Louisiana Agriculture Commissioner Mike Strain says none of the salmonella-tainted cantaloupes that recently killed two people and sickened 141 nationwide have been traced to Louisiana.
The Centers for Disease Control and Prevention reported the salmonella outbreak is linked to contaminated cantaloupe grown in southwestern Indiana. The outbreak comes a year after cantaloupes contaminated with listeria from Colorado killed at least 30 people and sickened 146.
This summer, I have emptied my garden's rain barrels twice to keep herbs, vegetables and flowers alive during our endless drought. I’ve also witnessed spirited debates between farmers, shoppers, and the occasional know-it-all about global warming.
While my uncle may be a meteorologist, I am simply a casual observer, and what I have noticed is this: Farmers return from their fields with stories of extreme and unfamiliar weather. These patterns affect our food.
Originally published on Mon October 22, 2012 10:27 am
It seemed normal enough when President Obama chatted with a coffee shop patron about beer in Iowa Tuesday. The president has shown he's a fan of beer — and it's the most politically expedient, "everyman" beverage a candidate can drink. But then the president told a man at Knoxville, Iowa's Coffee Connection cafe that he travels with his own home-brew — and gave him a bottle to prove it.
On this week's Louisiana Eats, we're talking about the American food truck phenomenon on a national and local level. Writer John T. Edge will speak about his new book, Truck Food Cookbook. And then we'll discuss the different food truck scenes in New Orleans and Baton Rouge by speaking with two different food truck operators.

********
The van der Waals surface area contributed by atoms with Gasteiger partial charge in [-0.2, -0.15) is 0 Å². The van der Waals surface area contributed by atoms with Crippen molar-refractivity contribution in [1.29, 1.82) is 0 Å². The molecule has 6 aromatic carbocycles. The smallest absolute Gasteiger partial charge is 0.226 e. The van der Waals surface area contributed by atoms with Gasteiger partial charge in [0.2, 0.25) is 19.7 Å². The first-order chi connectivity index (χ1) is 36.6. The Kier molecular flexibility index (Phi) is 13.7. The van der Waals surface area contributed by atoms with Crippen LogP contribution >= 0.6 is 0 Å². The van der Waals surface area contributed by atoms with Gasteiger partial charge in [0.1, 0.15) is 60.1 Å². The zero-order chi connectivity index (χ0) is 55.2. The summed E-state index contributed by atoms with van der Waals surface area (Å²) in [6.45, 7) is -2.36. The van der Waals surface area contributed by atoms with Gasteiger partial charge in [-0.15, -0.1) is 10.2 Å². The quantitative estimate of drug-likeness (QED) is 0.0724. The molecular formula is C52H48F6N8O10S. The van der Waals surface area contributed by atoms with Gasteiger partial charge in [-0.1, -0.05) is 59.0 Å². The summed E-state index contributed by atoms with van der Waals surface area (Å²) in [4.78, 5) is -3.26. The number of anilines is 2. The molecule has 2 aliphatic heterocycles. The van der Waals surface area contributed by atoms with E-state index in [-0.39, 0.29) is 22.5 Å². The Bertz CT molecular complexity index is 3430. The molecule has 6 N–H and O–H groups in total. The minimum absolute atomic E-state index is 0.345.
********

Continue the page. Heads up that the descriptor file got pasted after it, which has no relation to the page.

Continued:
If you don't love scallops, you probably just haven't had one that's cooked properly. That is, pan fried with some garlic and butter and herbs. They are very tasty.
In Maine, scientists and fishermen are learning how to farm, instead of catching, these tasty sea critters. That could be good for business and the environment.
Out on the water off Stonington, Maine, Marsden Brewer is motoring his lobster boat through the crowded fishing harbor. Today, just about all the boats here are lobster boats. But 30 years ago, he says, it was a different story.
Have you noticed the unexpected knitting revival? Or how about the new stores devoted to the art of sewing, like Oak Street's Sew Fabulous? Another old-school favorite that’s enjoying a come back is canning.
Farmers markets are contributing to this rediscovery. Sure, any recession-minded shopper knows to purchase products at the peak of the season to get the best deals: say, okra in August versus June. However, it takes a particular set of skills to handle a bushel or a peck of what market vendors refer to as "seconds."
Originally published on Mon October 22, 2012 10:38 am
You might imagine a war between lobster trappers to be something like this battle of the lobsters. OK, not really. Still, the price war heating up between the fishing folk in Maine and Canada this summer is bringing everybody down.